By Alex Tresniowski
Updated May 17, 2010 12:00 PM

She would be 7 years old now and maybe moved on from the little teddy bears she loved so much. But the stuffed animals are still there in her bedroom, just as she left them three years ago. “There are a lot of pictures her brother and sister have drawn for her and a million Christmas and birthday presents, but all the things that are special to her are still there too,” says her mother, Kate McCann, 42. “I appreciate that she’s older now, but I thought, ‘It’s her room, she picked the paint for the walls, and these are the teddies she had.’ Sometimes I’ll go in and sit there and try to get a sense of closeness.”

This May 3 marked the three-year anniversary of Madeleine McCann disappearing from a ground-floor apartment in a Portuguese resort, and her parents Kate and Gerry are fighting hard to not let their daughter be forgotten. With precious few clues as to where she might be or what happened to her, the McCanns, both British doctors, have publicly criticized investigators in Portugal and England for all but giving up on the case. They have just launched a new push for help in finding Madeleine, whose birthday is May 12. “There is no police force doing anything active, and there hasn’t been for a very long time,” says Gerry, 41. “The onus has fallen on us to run the search for our own daughter, and I don’t think it’s right.” Portuguese officials announced they were shelving their investigation in 2008 but have said they would reopen it if new information emerges, while Leicestershire officials won’t comment on the case because it is under the direction of Portuguese police.

The McCanns say they last saw Madeleine when they left her and her sister and brother-2-year-old twins-alone in their rented apartment in Praia da Luz, while they dined with friends at a restaurant some 50 yards away. Gerry checked in on the kids just after 9 p.m., but when Kate went back an hour later Madeleine was gone. In September 2007 the McCanns themselves were named suspects by Portuguese police but were cleared in 2008. “Whoever took Madeleine,” insists Gerry, “is still at large.”

But how long is too long to hold out hope? The McCanns were inspired by the stories of Shawn Hornbeck, rescued in 2007 more than four years after he vanished, and Jaycee Dugard, who survived an 18-year abduction ordeal. “I spoke with them after Jaycee’s recovery, and I told them there are many scenarios under which Madeleine could still be alive,” says Ernie Allen, president and CEO of the National Center for Missing & Exploited Children. Most children Madeleine’s age who are abducted are “not taken to be harmed but for another purpose,” says Allen. “There’s no such thing as false hope.”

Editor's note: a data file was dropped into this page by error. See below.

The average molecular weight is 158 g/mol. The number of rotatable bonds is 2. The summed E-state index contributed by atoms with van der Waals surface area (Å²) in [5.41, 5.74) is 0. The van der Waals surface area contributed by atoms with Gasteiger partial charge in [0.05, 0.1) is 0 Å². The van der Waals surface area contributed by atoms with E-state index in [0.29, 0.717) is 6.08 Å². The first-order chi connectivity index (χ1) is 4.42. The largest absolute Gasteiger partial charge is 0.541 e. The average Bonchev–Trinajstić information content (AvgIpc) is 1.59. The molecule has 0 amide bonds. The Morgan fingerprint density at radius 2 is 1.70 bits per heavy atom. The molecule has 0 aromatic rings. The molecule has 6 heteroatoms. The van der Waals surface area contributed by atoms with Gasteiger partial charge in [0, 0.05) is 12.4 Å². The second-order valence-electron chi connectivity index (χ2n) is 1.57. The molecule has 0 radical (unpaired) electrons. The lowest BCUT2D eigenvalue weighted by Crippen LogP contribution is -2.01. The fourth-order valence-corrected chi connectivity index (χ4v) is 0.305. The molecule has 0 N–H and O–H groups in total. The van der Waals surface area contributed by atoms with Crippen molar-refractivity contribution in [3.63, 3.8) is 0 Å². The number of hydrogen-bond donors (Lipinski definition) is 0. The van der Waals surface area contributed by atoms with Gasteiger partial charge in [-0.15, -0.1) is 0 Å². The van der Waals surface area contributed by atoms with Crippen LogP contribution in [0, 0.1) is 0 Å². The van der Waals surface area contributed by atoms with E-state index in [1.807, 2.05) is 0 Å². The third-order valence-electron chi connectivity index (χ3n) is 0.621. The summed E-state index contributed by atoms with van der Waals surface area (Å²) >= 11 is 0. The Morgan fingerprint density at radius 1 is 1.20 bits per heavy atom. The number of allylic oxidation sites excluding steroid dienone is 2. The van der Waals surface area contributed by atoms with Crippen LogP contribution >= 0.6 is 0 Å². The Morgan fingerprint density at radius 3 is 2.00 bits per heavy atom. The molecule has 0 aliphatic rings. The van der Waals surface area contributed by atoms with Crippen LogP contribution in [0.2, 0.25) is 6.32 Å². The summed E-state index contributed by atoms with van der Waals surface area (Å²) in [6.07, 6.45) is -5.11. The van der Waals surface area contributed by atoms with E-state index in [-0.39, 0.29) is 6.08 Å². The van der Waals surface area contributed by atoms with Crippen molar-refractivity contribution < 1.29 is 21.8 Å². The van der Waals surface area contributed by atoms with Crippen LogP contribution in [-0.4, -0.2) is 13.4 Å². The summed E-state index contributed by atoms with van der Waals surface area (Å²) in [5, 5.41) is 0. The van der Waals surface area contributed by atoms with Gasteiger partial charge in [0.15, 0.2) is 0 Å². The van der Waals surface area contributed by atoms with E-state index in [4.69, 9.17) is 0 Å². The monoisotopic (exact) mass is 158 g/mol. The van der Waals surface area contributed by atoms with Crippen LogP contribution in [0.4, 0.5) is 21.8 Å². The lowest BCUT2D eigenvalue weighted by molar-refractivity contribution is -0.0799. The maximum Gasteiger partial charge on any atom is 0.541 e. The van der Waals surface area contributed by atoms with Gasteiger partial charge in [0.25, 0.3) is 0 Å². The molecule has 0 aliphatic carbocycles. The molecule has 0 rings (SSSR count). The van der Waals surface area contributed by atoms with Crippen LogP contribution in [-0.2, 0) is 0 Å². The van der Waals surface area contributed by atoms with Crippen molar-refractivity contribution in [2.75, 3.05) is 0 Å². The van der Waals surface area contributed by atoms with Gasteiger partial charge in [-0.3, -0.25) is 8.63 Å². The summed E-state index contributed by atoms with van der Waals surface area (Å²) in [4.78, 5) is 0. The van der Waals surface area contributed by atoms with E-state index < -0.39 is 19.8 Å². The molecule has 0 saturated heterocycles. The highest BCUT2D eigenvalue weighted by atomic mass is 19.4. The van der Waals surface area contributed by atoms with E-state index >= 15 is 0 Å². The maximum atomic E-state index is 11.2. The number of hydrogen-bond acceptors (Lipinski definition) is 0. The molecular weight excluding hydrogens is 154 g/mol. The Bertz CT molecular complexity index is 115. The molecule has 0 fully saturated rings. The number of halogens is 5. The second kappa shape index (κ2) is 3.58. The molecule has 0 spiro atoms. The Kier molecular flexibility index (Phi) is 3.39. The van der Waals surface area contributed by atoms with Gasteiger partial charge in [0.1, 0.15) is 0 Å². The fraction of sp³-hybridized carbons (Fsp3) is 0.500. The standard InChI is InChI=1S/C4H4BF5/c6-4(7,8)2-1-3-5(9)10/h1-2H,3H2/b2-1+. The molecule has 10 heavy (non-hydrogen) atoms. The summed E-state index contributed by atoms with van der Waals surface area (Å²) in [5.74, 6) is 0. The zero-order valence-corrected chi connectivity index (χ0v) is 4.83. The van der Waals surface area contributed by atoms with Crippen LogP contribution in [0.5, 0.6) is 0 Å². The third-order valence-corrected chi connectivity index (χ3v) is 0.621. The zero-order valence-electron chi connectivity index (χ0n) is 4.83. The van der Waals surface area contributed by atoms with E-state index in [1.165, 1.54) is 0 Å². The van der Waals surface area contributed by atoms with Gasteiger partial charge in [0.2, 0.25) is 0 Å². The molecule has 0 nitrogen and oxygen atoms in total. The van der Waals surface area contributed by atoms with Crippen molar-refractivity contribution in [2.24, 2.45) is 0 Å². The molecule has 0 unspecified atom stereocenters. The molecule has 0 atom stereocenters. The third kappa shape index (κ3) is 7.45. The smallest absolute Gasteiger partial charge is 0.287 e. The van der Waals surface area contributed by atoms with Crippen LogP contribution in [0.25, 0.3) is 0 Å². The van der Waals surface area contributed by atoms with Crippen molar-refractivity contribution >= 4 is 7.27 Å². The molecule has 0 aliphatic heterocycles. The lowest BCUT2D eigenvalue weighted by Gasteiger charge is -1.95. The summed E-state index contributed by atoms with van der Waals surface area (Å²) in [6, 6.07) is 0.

For the McCanns, the challenge is keeping the search for Madeleine a priority while giving their other two children as normal a life as possible. Gerry, a consulting cardiologist, went back to work full-time in 2008, but Kate, a general practitioner, has not resumed her job; instead she cares for twins Sean and Amelie, now 5, in their home in Leicestershire in central England, popping open her laptop to check on the search for Madeleine when the twins are in school or asleep. Her children “help us hugely,” Kate says with a sigh. “They just lift us. They say matter-of-factly, ‘Our big sister’s not with us because somebody took her, but we’re looking for her.'” Young Sean even talks about finding “the naughty man who took Madeleine,” says Gerry. “He talks about when he finds him what he’ll do. We say, ‘No, we’ll get him to the police and put him in jail.'”

For the past 18 months the McCanns have been paying a detective to work the case full-time (they rely on donations to Madeleine’s Fund, which has generated some $3 million). They travel to Portugal once or twice a year to follow up on leads and are pushing officials there to conduct a full review of the case and to look into some of the hundreds of tips and possible sightings that come in each year. “People have told us they tried to give information and were told Madeleine was dead,” says Gerry. “We’re exasperated.”

When the pressure gets to be too much, the McCanns go for runs to let off steam; Kate also has a key to the local church, and “sometimes I just sit there quietly or I speak to God.” Their twins remember Madeleine in their own way, borrowing teddy bears from her room but always putting them neatly back where they got them. “Even when they have a bag of sweets, they will say, ‘I’m going to save this one for Madeleine,'” says Kate. “They will say, ‘Can I draw a picture for Madeleine?’ and they’ll put it in her keep-safe box in her room.”

More than anything, the McCanns hope there won’t be another anniversary without Madeleine in their home. “The fourth one would be even harder, because then she will have spent longer away from us than with us,” says Gerry. Even worse, says Kate, will be putting more unopened birthday presents in Madeleine’s room. “There are days when I just feel like shouting, ‘Where is she?'” she says. “Madeleine should be back in our family, where we know she’d be happy and loved.”


Donations to aid in the search can be made at Tips should go to